When facing an impending loss, you might experience what is known as ‘anticipatory grief’.
Anticipatory grief is the grieving that happens before a death or other type of significant loss.
It typically happens when a loved one is diagnosed with a terminal or life-limiting illness like cancer, dementia, or a chronic disease. It can also occur when faced with a personal diagnosis of a terminal or life-changing illness or when faced with the loss of abilities or independence.
For those facing the expected death of someone close or facing your own death, the process of anticipatory grief can provide time to adjust to and absorb the loss.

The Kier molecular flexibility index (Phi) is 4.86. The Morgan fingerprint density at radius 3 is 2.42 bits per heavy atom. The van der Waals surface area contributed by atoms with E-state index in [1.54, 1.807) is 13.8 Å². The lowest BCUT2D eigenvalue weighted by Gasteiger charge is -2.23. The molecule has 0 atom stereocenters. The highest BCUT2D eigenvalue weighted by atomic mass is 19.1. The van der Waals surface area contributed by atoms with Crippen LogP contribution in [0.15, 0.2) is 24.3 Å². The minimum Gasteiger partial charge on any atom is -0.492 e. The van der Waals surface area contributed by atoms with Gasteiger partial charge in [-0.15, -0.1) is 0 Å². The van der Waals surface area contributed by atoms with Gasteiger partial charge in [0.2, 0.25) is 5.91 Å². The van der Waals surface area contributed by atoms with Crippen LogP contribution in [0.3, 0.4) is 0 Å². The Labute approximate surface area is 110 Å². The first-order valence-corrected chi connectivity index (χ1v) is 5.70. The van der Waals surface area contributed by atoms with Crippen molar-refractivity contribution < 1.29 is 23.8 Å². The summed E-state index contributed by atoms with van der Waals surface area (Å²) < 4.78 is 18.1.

However, the experience of facing loss may be further complicated by a lack of understanding or social acceptance for the loss.
Anticipatory grief can involve many of the same symptoms experienced after an actual death, but it is different in some ways.
The grief before a loss can be accompanied by guilt, as a death has not yet occurred, and by a feeling of loss of control.
Experiencing anticipatory grief does not take the place of the grieving that will happen after a death or loss.
Symptoms of Anticipatory Grief
- Tearfulness and sadness.
- Anxiety or depression.
- Irritability and anger.
- Increased sense of worry or concern for the dying person.
- Rehearsing or visualising the impending death.
Ways to cope
- Allow yourself to experience your grief.
- Find out what you can about what to expect (if a loved one is facing a degenerative illness or a terminal disease).
- If possible, spend time with the person who is dying.
- Talk to those you trust about what you are experiencing.
- Take advantage of support available — hospitals and hospices may provide counselling or support groups.
Remember: There is no ‘right’ or ‘wrong’ way to feel when facing a loss.